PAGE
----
New Title Tag Update by Google
These compiled articles take an in-depth look at recent changes to Google’s Tag updates. Read and be warned there is a lot to take in, LOL!
What changed. Previously, Google often used the query the searcher entered into the search box when formulating the title of the search result snippets. But now, Google said, “generally” it “will no longer” use the query when making these titles. Instead, Google has a new system to generate these titles that the company claims “describe[s] what they care about, regardless of the particular query.”
Google said it is now “making use of text that humans can visually see when they arrive at a web page.” Specifically, Google is now considering “the main visual title or headline shown on a page.” The company explained that this is content that site owners often place within <H1> tags, within other header tags, or which is made large and prominent through style treatments.
Industry coverage. So far, this has been covered in our newsletter a couple of times, and SEO professionals Brodie Clark and Lily Ray covered this in a lot of detail. In addition, I covered on my blog when this happened, which was on August 17, and how it is unrelated to passage-based ranking.
Google is making tweaks. Google wrote the search company is “already making refinements” to the new title system “based on feedback,” and it promises to “keep working to make it even better over time.” Google has heard the feedback and is collecting examples of when these titles do not make sense. Danny Sullivan even said this might lead to more controls within Google Search Console better to manage our tags in the Google search results.
Why we care, if you noticed changes to your click-through rate from the Google search results, it may be related to these changes. Hopefully, those changes are positive — “Our testing shows the change we’ve introduced produces titles that are more readable and preferred by searchers compared to our old system,” the company wrote. Although, we have seen some funny and weird examples of titles over the past week or so.
Why is Google using more than HTML title tag text?
Google may consider using other text in cases when a page’s HTML title tag doesn’t adequately describe what it’s about.
Sullivan says title tags don’t always describe a page well because they can be either:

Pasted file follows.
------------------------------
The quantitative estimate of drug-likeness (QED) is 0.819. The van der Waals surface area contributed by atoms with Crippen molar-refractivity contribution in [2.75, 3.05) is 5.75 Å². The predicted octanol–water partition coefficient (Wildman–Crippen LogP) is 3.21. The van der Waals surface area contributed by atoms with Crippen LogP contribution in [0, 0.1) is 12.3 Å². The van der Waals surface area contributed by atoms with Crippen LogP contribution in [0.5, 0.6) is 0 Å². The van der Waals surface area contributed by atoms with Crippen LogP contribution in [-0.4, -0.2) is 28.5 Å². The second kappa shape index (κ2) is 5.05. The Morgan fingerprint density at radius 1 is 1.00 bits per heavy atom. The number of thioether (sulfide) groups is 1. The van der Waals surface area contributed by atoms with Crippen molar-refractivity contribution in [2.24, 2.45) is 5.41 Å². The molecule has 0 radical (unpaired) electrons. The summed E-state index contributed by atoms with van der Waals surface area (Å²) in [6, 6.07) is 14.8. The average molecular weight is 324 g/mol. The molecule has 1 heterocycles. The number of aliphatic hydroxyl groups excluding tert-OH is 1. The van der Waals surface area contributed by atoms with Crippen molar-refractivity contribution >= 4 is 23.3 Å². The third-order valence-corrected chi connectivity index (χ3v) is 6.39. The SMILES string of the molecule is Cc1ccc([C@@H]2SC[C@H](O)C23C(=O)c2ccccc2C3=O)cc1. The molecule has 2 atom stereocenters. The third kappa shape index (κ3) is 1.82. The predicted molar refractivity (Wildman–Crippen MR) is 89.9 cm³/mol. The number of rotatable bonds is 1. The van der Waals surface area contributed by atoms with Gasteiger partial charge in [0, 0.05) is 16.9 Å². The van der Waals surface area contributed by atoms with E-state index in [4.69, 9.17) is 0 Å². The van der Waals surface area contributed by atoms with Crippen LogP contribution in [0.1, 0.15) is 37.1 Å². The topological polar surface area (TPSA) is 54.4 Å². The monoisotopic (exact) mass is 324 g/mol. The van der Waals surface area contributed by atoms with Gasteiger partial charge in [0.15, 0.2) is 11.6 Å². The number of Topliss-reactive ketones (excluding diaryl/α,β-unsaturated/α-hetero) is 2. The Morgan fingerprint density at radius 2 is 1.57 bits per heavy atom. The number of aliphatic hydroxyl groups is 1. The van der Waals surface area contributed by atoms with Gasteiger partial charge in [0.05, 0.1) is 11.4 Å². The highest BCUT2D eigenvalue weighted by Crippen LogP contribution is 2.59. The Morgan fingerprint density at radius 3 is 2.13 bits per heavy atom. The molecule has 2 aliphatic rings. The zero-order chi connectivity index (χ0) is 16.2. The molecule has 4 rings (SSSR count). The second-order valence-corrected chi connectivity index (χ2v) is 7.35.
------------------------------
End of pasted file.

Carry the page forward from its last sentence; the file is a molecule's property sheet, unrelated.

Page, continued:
- Too long
- Stuffed with keywords
- Contain no text or boilerplate text
Some history for Google’s web page snippets
When it comes to snippets on Google, several aspects are known to fluctuate, each of these aspects includes:
- Pixel limit: while the limit for how much content can display within a title tag or meta description can vary a lot based on device type, SEO professionals still follow rough pixel limits (often simplified to just ‘characters’). Google can sometimes make the pixel limit longer or shorter for each metadata element.
- Modification by query: this one has been more noticeable in recent years. Despite our best efforts to write a representative title and description for a page, Google will still likely modify the snippet based on the query. According to a recent study, the question itself is perhaps the most influential, with ~70% of meta descriptions re-written.
- Complete replacement: Google will alter the snippet completely because the snippet does not represent the content well enough. I’ll get into this more shortly, but this is one of the critical impacts I’ll explore within this post.
In recent years, the most noticeable change I can think of relates to the pixel limit of the meta description. I wrote about this change in May of 2018, where Google made meta descriptions much shorter for some queries.
This was on the back of Google making meta descriptions particularly long (roughly twice the length), with there than the opportunity to take up more space. But the lesson there was not to go ahead and update your snippets because Google ended up reverting the change quite quickly.